Health care providers and social service workers in Milwaukee can now better communicate with each other digitally to serve patients with a single click.
Organizers say IMPACT Connect brings residents, local health organizations and social services together more efficiently. One of the partners is IMPACT 2-1-1, a service that functions as an access point for Milwaukee residents to get connected with services.
For the average person, this means you could be screened at any of the partnering organizations and then referred to the appropriate resource.
The goal is to make navigating resources less difficult. It differs from IMPACT 2-1-1, which operates mostly over the phone and digitally, by providing in-person assistance at doctor’s appointments and health screenings, among other services. The program also helps providers confirm that people received services.
This is a collaboration between IMPACT, Froedtert & the Medical College of Wisconsin, Advocate Aurora Health, Sixteenth Street Community Health Centers, United Way of Greater Milwaukee and Waukesha County and the Milwaukee Healthcare Partnership.
The partnership launched Aug. 12 with the Froedtert Health System, although it’s been in development for over three years, said Greg Stadter, program director for the Milwaukee Healthcare Partnership, a co-op of private and public organizations that seeks to improve access to health care for underserved communities.
Emily Kenney, director of systems change for IMPACT, said the new service uses the same resource database as the 2-1-1 system, but it offers more potential for providers to communicate and curate resources together.
By having the partners on a single shared platform, it increases the chances of “closing the loop,” or ensuring patients get the help they need, she said. The tech company NowPow is behind the new digital space.
“We want to make sure we’re actually resolving issues, not making people churn over and over,” Kenney said.
The partnership wants to add more organizations, Kenney said, including smaller resources embedded in the community.
Caitlin Dunn, director of population and digital health for Froedtert Health, said patient care will be a little different because of the new system. People at doctor’s appointments will be asked more questions about their financial and housing stability, for example.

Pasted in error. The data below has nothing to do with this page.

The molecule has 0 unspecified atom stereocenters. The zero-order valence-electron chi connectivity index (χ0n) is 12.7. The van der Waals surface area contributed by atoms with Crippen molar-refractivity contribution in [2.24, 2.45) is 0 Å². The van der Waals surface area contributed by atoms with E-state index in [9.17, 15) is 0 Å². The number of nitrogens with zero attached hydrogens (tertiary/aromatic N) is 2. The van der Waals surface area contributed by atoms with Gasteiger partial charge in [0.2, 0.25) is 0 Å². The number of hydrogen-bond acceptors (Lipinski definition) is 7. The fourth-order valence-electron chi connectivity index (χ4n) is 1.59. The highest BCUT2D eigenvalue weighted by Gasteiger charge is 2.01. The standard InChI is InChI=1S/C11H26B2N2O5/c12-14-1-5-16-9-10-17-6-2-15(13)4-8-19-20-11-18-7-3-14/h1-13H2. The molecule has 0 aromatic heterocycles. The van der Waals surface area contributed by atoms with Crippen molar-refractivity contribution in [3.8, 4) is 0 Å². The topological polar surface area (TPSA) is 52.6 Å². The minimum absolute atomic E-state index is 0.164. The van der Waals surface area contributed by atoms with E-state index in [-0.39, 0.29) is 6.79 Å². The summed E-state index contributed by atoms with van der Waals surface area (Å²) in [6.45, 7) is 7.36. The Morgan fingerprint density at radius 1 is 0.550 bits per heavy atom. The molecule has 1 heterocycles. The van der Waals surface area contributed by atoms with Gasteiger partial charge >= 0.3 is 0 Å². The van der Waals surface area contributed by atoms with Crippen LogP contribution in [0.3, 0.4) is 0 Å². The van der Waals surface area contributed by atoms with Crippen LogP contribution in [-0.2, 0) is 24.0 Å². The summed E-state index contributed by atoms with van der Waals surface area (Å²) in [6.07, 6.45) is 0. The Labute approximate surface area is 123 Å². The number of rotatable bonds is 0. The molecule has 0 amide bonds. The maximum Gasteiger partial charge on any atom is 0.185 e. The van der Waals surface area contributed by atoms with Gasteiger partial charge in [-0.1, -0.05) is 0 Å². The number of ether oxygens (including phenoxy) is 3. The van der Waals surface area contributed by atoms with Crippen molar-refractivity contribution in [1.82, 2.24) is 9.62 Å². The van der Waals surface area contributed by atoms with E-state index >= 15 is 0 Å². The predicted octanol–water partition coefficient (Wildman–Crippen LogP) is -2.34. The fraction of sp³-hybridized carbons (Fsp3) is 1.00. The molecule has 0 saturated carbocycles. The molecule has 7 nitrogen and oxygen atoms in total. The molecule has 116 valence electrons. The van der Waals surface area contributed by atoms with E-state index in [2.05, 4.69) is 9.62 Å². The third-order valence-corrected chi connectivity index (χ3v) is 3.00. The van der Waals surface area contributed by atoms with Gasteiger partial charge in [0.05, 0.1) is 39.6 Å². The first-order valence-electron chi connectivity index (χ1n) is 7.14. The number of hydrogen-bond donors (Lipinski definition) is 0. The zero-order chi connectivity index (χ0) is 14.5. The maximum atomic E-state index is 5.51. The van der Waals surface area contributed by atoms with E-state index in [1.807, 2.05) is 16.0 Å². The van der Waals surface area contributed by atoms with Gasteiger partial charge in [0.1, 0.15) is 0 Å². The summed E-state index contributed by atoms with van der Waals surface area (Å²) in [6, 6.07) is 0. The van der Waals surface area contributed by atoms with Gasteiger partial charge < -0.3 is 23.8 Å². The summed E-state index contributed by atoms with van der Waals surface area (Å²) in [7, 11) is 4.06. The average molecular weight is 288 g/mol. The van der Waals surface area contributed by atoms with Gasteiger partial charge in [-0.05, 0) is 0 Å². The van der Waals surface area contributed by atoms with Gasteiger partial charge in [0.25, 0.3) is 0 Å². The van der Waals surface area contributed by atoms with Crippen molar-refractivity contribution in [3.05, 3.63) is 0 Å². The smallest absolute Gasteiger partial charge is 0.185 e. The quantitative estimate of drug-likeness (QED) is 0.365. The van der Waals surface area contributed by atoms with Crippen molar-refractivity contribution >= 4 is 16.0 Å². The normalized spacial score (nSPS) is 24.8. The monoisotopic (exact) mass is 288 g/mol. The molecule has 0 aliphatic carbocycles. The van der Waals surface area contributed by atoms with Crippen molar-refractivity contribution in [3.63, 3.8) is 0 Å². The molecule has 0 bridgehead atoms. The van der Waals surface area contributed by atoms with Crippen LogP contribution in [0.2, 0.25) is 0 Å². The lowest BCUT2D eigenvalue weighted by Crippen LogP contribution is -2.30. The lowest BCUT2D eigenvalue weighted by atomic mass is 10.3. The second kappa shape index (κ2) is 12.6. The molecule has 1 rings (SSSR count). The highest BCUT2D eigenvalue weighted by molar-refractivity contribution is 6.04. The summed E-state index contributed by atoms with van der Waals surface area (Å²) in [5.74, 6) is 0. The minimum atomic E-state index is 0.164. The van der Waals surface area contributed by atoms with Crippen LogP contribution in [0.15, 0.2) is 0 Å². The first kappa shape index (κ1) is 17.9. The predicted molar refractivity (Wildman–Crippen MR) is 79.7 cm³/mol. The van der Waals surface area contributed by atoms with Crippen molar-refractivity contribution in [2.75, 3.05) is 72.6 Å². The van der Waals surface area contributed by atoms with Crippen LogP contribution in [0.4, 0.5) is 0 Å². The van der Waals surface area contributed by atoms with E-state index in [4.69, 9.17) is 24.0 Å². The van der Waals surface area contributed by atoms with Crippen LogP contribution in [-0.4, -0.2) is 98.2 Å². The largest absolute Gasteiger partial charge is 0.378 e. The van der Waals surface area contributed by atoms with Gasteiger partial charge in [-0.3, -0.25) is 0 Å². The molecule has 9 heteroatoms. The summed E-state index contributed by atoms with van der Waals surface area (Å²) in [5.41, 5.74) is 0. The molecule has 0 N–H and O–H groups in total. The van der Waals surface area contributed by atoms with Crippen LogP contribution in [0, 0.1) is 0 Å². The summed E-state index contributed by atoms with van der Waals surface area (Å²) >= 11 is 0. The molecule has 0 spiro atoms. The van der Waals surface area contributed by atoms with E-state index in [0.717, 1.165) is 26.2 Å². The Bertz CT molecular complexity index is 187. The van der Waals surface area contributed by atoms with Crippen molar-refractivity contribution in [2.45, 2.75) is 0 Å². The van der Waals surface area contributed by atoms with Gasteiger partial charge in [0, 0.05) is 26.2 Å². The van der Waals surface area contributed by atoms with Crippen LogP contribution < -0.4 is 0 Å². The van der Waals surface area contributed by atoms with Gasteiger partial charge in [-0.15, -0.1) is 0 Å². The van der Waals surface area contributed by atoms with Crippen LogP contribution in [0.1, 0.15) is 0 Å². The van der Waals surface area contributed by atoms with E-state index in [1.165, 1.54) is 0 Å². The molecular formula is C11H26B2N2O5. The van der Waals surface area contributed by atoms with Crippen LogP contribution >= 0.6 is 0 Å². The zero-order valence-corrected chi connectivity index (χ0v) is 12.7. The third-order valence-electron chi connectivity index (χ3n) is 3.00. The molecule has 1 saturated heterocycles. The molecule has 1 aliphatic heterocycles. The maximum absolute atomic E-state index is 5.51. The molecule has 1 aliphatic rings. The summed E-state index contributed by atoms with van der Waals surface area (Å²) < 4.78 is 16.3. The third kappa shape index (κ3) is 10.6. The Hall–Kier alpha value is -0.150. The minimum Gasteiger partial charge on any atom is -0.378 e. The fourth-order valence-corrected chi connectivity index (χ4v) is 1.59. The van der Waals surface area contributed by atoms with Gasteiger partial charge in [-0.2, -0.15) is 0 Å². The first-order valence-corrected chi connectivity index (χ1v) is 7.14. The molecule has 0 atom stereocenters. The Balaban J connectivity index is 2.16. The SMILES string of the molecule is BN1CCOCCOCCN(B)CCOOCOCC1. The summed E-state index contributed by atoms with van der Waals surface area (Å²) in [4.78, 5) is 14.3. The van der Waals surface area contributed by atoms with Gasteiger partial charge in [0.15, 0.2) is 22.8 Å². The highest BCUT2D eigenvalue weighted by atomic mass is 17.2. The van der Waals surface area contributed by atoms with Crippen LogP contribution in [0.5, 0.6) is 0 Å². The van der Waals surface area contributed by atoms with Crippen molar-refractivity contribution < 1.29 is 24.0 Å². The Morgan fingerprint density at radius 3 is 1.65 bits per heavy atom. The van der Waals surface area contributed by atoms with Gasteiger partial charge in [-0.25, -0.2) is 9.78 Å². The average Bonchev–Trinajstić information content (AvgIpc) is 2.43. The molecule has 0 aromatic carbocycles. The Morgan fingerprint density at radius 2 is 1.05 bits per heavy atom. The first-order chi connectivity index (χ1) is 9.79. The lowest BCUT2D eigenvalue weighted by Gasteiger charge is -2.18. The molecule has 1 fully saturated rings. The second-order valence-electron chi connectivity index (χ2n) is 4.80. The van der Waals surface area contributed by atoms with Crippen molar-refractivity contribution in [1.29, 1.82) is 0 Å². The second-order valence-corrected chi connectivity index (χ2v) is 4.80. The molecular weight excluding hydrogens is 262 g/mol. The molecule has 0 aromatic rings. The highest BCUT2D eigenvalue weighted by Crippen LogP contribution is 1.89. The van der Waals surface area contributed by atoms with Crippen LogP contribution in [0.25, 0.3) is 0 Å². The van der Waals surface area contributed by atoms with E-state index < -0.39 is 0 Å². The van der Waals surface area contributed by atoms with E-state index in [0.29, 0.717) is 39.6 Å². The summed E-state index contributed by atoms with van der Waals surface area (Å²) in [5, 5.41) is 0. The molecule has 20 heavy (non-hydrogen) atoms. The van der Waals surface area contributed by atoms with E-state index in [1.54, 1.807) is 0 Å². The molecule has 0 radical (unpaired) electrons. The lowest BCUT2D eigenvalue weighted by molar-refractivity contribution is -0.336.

Considering how much of someone’s health is determined by genetics, environment and economic stability, partnering with community organizations only seemed natural, she said.
“There’s a wide recognition that medical care only accounts for about 20% of a person’s health outcome,” Dunn said, noting that the other 80% is affected by their situation outside the medical system. The system will allow Froedtert to screen and refer people on a larger scale.
Deb Heffner, housing strategy director for Community Advocates, said the system will help serve people as a whole when they need services. For the Rental Housing Resource Center, which Heffner coordinates, the program will help realize the goal of making the center a “one-stop shop” for those with housing concerns.
“We all recognize the immense connection between housing and health,” Heffner said. “Now we’ll be able to connect people with a fingertip.”
Stadter said moving some referrals to a face-to-face process will help clients understand the resources better and give more convenient access to information.
“You know, wait times for community members can be over 10 minutes, so unclogging that system and letting people really quickly and efficiently find what the needs are and make referrals, we feel helps keep the burden off the 2-1-1 phone line,” Stadter said.
Stadter said the program will help open opportunities for social service workers to refer back to health care organizations, which was more difficult before the partnerships were established.
“If it’s just a one-way street, how is the community a meaningful partner?” Stadter asked. “If this provides better access to health care, too, we really see it as a two-way street.”
By connecting the resources, Kenney said everyone at the organizations will be better equipped to help the people they serve. The partners won’t have to rely on the knowledge of one social worker or employee, they will all be on the same wavelength. She views it as a step forward.
“My whole career, the way that people resolve their problems vary based on who they’re connected with,” Kenney said. “I want to end that. I want a system where all the helpers are equipped with the same ability.”